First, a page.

You may have heard that some auto shops fill their tires with nitrogen instead of regular air. What exactly does that mean, and what are the benefits?
The composition of air that’s usually used to inflate tires is roughly 78% nitrogen, 21% oxygen, and 1% miscellaneous gases. While the majority of this normal air is nitrogen, there is still a decent amount of oxygen, which is much less desirable when it comes to inflating tires. Here’s why:
Nitrogen is a “slow” inactive gas.
This means it’s much tougher for nitrogen molecules to escape the tiny spaces between rubber molecules, thus maintaining tire pressure for a longer time. Oxygen is a “fast” active gas, so it’s easier for air to escape the tire when it has higher oxygen levels.
Nitrogen is a dry gas.
This means it won’t support much moisture inside the tire. On the other hand, oxygen is a major component of water (mixed with hydrogen = H2O), and moisture inside can contribute to corrosion of the steel/metal parts built into the tire.
In general, nitrogen filled tires could maintain air pressure more consistently, and natural pressure loss via rubber permeation could be reduced by up to 1/3. It may also reduce the risk of corrosion to inner parts of the tire, like the beads, belts, and sidewall reinforcements. Extreme tire applications (like airplanes, military vehicles, industrial equipment, and racing cars) will see the benefits of using nitrogen the most. A lot of this has to do with temperature fluctuations affecting the tire pressure a little less (due to less moisture inside the tire).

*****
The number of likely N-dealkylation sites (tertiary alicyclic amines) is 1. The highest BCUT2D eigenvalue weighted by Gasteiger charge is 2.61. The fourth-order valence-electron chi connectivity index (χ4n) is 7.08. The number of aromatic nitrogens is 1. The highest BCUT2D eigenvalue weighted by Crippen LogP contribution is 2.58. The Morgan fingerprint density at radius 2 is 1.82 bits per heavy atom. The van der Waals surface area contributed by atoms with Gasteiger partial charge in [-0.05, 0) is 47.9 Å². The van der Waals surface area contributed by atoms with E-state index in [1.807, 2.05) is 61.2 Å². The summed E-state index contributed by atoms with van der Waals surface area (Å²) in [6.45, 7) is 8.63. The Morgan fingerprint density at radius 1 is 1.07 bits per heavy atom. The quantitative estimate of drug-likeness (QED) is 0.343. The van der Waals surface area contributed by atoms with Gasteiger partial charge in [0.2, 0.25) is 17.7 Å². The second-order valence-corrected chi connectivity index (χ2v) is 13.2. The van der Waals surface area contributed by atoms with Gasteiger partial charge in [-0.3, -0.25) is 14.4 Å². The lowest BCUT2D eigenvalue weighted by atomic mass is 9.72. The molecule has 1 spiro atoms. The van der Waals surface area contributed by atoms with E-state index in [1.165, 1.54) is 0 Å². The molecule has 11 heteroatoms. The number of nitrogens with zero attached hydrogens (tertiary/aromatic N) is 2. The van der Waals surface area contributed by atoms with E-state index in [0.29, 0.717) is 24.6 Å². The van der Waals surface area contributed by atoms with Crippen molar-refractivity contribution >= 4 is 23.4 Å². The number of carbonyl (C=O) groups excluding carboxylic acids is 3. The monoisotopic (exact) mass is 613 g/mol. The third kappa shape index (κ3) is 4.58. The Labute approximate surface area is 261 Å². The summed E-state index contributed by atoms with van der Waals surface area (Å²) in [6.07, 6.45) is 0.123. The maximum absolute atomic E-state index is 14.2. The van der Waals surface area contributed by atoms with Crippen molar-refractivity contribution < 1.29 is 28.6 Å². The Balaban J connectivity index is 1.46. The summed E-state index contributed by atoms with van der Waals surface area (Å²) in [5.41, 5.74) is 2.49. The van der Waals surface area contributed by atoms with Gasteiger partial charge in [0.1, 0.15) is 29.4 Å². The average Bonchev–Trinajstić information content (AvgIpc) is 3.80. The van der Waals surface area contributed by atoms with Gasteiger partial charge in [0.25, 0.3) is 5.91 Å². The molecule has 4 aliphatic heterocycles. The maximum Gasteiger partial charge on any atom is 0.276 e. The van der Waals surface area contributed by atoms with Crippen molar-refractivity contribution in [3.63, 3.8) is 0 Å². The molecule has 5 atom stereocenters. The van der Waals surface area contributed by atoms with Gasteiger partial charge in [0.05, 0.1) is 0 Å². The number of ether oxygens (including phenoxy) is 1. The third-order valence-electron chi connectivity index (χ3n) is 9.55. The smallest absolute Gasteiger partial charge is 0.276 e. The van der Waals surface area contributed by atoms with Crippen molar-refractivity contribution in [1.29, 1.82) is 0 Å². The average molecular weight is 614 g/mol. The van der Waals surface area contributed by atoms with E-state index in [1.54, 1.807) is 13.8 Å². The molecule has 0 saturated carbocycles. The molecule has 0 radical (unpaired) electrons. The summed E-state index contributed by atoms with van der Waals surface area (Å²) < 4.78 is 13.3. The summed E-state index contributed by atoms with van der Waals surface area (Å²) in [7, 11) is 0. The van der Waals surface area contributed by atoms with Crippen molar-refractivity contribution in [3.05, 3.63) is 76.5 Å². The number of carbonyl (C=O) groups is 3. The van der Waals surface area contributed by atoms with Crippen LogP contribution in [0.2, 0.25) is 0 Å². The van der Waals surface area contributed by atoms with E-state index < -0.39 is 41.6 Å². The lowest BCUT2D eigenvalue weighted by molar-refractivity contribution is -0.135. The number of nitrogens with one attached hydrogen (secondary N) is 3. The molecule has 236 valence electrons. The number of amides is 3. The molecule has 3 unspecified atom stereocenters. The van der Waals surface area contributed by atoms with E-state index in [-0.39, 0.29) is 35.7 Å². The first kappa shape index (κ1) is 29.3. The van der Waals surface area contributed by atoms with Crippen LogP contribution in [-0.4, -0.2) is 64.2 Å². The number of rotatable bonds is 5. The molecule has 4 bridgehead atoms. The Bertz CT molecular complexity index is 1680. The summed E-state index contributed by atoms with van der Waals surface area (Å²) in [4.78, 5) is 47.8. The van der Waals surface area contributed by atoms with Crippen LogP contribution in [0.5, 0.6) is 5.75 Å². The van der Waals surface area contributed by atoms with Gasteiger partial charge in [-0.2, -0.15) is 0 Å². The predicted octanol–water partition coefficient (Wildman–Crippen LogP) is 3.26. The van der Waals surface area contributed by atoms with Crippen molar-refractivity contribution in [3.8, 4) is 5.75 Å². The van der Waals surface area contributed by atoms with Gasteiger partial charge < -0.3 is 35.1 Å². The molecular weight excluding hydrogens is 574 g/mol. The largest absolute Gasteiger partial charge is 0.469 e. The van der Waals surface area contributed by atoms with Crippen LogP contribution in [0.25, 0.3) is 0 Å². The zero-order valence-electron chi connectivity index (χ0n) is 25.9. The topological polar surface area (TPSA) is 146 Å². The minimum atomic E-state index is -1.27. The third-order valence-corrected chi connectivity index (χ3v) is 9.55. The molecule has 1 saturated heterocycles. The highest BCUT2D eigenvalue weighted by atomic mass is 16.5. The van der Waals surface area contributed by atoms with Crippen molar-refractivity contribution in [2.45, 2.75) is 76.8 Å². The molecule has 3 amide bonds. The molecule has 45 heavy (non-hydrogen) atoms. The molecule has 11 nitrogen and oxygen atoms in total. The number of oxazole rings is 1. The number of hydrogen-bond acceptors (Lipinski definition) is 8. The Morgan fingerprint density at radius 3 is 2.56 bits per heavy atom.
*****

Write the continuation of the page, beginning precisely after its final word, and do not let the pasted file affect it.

While there are obvious benefits to using nitrogen in tires, there are a few things to keep in mind:
- Nitrogen generators, if used properly, will usually get the air inside a tire to roughly 93-95% nitrogen. Because it’s not pure nitrogen, there is still oxygen inside, just at a lower percentage. Atmospheric pressure will also push oxygen and moisture into the tire from the outside, so the inside of the tire will never be totally free from moisture.
- Nitrogen is still a gas, and as such, it will still be affected by outside temperature. Air still needs to be added to tires when the temperature drops, typically in the late fall/early winter months.
- Using nitrogen in tires is never a replacement for a good quality tire pressure gauge kept in your vehicle, or monthly air pressure checks.
- If your tire pressure is low and you can’t find a nearby location that offers nitrogen fill, it’s always best to get regular air and adjust it back to a nitrogen fill when possible. It’s never ideal to use your tires underinflated.
Maintaining proper air pressure (nitrogen or regular) in your tires is not only safe, but it also increases tread life, fuel efficiency, and helps your tires wear evenly. You’ll be happy to know that we fill tires with nitrogen at Wiygul Automotive Clinic. Stop in to any of our 7 locations and our expert techs will gladly inspect, repair, or replace your tires with precision!